So my friend’s father has been in a battle with brain cancer. He was in Washington State for some holistic treatments when things turned worse and he was taken to a hospital. He has been there for about a month.

It was touch and go for a while, but now the doctors think he’s healthy enough to be able to fly back to Maryland. The bad news is the health insurance company won’t pay for he $22,000 cost of the flight back. If he doesn’t come back home the hospital is going to discharge him to a less-than reputable nursing home.

Not only does Kenton Shin need to come home, but his loving wife and children also need to be back home. They have put their own lives on hold and stayed by his side this whole time.

The mother of my friend is going to use the last of her retirement savings toward the flight but there will still be a good sum unpaid. They have 10 days to pay it after the flight.

I’ve been following the amazing story of this family for months. While I don’t have anything near enough to pay the bill, I’m going to be sending them a little something.

So here’s what I have to say.

Enough with this mentality that people need to help themselves. It’s time for us as humans to show we are better than that. They need help paying the bill, and I think we should each put something in to help. Go without your starbucks coffee for a week and use that money to help them. You get the idea.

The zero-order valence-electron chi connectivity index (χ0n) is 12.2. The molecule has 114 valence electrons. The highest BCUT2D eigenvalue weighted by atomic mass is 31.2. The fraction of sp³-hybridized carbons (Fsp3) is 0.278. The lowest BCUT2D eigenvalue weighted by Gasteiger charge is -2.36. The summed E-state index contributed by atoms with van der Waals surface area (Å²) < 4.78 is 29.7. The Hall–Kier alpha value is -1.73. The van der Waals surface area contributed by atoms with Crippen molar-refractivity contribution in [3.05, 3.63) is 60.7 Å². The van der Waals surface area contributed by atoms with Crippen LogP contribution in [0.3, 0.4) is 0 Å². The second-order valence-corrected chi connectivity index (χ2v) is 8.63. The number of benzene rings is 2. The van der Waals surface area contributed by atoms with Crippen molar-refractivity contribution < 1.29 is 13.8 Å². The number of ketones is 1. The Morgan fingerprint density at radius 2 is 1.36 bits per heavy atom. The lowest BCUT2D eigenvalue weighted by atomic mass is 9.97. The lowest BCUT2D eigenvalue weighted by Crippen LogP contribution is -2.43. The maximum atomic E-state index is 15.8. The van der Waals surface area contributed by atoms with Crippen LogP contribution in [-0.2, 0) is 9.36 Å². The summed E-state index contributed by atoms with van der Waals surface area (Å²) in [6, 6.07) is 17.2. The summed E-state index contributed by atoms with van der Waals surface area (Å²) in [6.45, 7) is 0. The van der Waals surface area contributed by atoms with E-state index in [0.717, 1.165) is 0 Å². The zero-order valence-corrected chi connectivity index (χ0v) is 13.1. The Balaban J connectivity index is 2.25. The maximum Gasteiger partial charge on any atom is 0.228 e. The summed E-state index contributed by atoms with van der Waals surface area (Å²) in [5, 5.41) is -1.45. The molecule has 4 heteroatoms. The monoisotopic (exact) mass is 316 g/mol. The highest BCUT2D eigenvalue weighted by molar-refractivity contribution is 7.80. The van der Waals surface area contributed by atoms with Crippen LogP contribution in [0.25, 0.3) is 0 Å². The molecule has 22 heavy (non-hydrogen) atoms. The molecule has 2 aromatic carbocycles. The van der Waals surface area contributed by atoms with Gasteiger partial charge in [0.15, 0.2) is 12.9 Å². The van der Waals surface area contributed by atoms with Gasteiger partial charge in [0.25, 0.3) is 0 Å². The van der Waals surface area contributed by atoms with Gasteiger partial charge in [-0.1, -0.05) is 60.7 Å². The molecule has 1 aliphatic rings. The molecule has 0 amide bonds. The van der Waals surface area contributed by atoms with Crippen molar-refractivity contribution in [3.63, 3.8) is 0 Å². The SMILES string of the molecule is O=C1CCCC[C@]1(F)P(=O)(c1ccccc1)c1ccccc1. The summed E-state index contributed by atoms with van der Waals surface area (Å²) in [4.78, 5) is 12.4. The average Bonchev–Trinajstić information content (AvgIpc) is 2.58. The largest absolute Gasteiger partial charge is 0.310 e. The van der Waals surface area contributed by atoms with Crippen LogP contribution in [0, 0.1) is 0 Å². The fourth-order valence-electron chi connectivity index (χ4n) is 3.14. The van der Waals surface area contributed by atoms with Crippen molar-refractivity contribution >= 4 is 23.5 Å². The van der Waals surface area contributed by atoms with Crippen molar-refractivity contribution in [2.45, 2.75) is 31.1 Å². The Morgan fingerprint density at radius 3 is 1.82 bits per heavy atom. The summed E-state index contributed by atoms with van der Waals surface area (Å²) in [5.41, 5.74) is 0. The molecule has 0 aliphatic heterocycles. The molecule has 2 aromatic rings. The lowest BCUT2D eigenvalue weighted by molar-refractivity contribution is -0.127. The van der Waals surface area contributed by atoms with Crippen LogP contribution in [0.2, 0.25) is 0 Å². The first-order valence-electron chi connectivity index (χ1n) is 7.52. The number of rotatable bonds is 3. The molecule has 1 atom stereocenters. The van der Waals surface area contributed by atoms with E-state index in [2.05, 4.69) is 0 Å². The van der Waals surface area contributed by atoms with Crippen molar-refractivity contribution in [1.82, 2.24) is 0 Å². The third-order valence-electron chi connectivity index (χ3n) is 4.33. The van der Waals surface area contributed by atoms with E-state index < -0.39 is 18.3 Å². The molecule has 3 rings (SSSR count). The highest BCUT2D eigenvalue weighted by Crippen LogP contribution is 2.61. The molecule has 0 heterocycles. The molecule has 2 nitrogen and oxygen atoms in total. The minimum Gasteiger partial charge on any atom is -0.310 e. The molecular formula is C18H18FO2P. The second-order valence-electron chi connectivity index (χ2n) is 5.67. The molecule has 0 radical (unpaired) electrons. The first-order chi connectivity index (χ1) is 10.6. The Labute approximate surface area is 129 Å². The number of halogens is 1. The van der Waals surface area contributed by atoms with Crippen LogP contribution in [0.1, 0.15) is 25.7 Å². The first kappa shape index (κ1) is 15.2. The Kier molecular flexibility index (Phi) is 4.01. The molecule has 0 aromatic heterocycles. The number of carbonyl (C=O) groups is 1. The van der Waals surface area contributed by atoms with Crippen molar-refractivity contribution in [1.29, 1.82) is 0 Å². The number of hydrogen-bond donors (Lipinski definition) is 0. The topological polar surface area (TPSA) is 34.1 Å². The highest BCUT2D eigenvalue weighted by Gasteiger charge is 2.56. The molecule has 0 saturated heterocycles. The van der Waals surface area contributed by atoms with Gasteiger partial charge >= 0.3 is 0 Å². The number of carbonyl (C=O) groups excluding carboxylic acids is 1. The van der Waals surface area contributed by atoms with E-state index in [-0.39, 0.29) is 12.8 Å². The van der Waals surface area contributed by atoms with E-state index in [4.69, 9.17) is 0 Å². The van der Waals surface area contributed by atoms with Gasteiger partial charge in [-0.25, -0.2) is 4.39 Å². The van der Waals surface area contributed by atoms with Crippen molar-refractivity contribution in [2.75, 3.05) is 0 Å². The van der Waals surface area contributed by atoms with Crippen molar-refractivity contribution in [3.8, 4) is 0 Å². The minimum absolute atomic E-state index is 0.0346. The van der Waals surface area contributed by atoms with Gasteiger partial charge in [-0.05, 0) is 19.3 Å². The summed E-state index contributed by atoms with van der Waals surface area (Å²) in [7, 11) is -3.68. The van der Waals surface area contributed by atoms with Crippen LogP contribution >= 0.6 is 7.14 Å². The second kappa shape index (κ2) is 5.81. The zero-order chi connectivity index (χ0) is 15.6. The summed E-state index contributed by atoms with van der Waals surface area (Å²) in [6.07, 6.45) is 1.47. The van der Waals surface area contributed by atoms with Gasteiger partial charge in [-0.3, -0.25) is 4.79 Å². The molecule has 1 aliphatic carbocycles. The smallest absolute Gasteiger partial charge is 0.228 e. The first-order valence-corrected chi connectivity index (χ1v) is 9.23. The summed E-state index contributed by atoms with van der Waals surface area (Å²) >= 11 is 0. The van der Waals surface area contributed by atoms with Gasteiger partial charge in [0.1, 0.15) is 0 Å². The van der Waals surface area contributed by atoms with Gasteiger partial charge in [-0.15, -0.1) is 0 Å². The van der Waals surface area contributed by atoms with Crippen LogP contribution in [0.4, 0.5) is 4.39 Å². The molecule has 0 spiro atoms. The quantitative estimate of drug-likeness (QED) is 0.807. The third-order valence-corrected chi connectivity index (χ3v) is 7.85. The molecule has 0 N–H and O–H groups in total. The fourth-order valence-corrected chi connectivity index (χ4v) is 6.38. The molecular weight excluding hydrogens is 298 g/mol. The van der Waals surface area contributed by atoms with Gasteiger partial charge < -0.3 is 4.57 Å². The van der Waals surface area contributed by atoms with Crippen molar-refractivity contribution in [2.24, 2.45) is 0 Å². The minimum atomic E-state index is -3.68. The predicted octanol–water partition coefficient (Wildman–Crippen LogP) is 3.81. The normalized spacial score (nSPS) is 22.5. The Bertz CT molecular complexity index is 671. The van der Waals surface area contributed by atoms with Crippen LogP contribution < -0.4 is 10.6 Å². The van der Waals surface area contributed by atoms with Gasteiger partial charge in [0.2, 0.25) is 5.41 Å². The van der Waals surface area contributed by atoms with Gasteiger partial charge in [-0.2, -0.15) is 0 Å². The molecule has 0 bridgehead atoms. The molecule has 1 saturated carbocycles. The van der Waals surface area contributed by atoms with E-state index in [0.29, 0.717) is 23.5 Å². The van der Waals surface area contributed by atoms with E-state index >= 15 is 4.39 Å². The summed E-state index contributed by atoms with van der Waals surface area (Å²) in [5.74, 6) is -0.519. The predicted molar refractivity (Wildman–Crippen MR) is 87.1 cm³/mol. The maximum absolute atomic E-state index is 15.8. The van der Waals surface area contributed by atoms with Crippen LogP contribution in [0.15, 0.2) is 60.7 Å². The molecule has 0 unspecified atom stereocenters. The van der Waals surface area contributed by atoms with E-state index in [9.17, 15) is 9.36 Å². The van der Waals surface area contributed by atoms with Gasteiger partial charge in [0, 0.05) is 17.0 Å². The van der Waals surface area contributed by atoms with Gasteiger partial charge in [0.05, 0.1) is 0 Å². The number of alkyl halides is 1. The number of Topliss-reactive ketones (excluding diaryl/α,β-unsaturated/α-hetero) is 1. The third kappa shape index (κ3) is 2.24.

I recommend you check the blog out and decide for yourself whether you can pitch in a little. Details of how to donate are on the blog. Every dollar will help.

Here is a snippet from John Shin’s blog yesterday that brought me to tears:
“I helped my mother view her finances online, and it turned out that the only way to free up such a large amount of capital was to basically deplete what was left of her retirement savings account. That really broke my heart. . .

She gave me a smile and said that she could just work harder and earn more money. We both knew, however, that she didn’t have too many working years left.

Later in the evening, . . . I stood next to my father’s bed for a while and just watched him breathe. And then I began to talk to him. I told him not to worry about the bills, the finances, the house, or anything, because I would take care of everything.

I told him to just concentrate on getting better. I then held his hand tightly, blinked away my tears, and promised him that, above all, no matter what happened to him, I would take care of my mother. That was a promise. I’m not sure if my father heard me or not. I like to think that he did. But in the end it doesn’t matter, because it felt more like a promise to myself than to him.

As I grow accustomed to living in a world without my father, I’m starting to see that the end of this chapter in my father’s life will mark the beginning of a new one in mine.”

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